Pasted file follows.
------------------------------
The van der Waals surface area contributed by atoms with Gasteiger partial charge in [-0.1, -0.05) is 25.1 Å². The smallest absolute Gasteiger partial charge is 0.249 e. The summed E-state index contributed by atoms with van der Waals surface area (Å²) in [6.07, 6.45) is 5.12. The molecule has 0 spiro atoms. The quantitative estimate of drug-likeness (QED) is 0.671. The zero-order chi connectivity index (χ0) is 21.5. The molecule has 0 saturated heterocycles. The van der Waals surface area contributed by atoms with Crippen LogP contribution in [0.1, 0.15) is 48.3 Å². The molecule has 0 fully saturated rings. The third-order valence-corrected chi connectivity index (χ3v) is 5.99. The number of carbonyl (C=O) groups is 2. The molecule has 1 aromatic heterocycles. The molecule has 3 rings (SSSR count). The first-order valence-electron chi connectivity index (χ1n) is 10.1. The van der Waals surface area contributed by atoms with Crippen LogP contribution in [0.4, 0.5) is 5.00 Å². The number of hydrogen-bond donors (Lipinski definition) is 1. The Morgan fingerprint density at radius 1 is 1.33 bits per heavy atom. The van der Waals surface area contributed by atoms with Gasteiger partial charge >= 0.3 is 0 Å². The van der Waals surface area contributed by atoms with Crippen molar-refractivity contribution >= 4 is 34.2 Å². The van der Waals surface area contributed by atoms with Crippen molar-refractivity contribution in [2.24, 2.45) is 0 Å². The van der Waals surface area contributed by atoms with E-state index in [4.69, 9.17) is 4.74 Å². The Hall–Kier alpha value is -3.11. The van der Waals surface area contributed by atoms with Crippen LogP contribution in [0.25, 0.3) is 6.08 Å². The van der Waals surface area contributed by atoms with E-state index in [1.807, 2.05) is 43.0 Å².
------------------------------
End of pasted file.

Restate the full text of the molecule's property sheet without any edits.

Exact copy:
The van der Waals surface area contributed by atoms with Gasteiger partial charge in [-0.1, -0.05) is 25.1 Å². The smallest absolute Gasteiger partial charge is 0.249 e. The summed E-state index contributed by atoms with van der Waals surface area (Å²) in [6.07, 6.45) is 5.12. The molecule has 0 spiro atoms. The quantitative estimate of drug-likeness (QED) is 0.671. The zero-order chi connectivity index (χ0) is 21.5. The molecule has 0 saturated heterocycles. The van der Waals surface area contributed by atoms with Crippen LogP contribution in [0.1, 0.15) is 48.3 Å². The molecule has 0 fully saturated rings. The third-order valence-corrected chi connectivity index (χ3v) is 5.99. The number of carbonyl (C=O) groups is 2. The molecule has 1 aromatic heterocycles. The molecule has 3 rings (SSSR count). The first-order valence-electron chi connectivity index (χ1n) is 10.1. The van der Waals surface area contributed by atoms with Crippen LogP contribution in [0.4, 0.5) is 5.00 Å². The number of hydrogen-bond donors (Lipinski definition) is 1. The Morgan fingerprint density at radius 1 is 1.33 bits per heavy atom. The van der Waals surface area contributed by atoms with Gasteiger partial charge >= 0.3 is 0 Å². The van der Waals surface area contributed by atoms with Crippen molar-refractivity contribution >= 4 is 34.2 Å². The van der Waals surface area contributed by atoms with Crippen molar-refractivity contribution in [2.24, 2.45) is 0 Å². The van der Waals surface area contributed by atoms with E-state index in [4.69, 9.17) is 4.74 Å². The Hall–Kier alpha value is -3.11. The van der Waals surface area contributed by atoms with Crippen LogP contribution in [0.25, 0.3) is 6.08 Å². The van der Waals surface area contributed by atoms with E-state index in [1.807, 2.05) is 43.0 Å².